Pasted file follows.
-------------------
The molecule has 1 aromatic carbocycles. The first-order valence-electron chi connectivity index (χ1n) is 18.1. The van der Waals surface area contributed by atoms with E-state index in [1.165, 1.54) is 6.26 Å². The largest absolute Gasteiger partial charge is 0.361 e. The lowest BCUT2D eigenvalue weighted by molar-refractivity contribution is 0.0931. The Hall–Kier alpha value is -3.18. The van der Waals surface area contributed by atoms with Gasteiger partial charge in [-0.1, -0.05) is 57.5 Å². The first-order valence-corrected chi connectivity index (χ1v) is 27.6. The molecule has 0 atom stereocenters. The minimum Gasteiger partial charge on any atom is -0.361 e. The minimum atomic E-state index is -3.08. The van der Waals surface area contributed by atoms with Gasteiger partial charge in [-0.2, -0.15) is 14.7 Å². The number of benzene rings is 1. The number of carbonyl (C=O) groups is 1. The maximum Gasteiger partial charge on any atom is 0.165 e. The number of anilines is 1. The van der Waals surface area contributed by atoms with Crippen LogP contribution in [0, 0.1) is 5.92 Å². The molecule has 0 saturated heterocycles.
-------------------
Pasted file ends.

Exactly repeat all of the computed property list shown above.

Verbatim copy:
The molecule has 1 aromatic carbocycles. The first-order valence-electron chi connectivity index (χ1n) is 18.1. The van der Waals surface area contributed by atoms with E-state index in [1.165, 1.54) is 6.26 Å². The largest absolute Gasteiger partial charge is 0.361 e. The lowest BCUT2D eigenvalue weighted by molar-refractivity contribution is 0.0931. The Hall–Kier alpha value is -3.18. The van der Waals surface area contributed by atoms with Gasteiger partial charge in [-0.1, -0.05) is 57.5 Å². The first-order valence-corrected chi connectivity index (χ1v) is 27.6. The molecule has 0 atom stereocenters. The minimum Gasteiger partial charge on any atom is -0.361 e. The minimum atomic E-state index is -3.08. The van der Waals surface area contributed by atoms with Gasteiger partial charge in [-0.2, -0.15) is 14.7 Å². The number of benzene rings is 1. The number of carbonyl (C=O) groups is 1. The maximum Gasteiger partial charge on any atom is 0.165 e. The number of anilines is 1. The van der Waals surface area contributed by atoms with Crippen LogP contribution in [0, 0.1) is 5.92 Å². The molecule has 0 saturated heterocycles.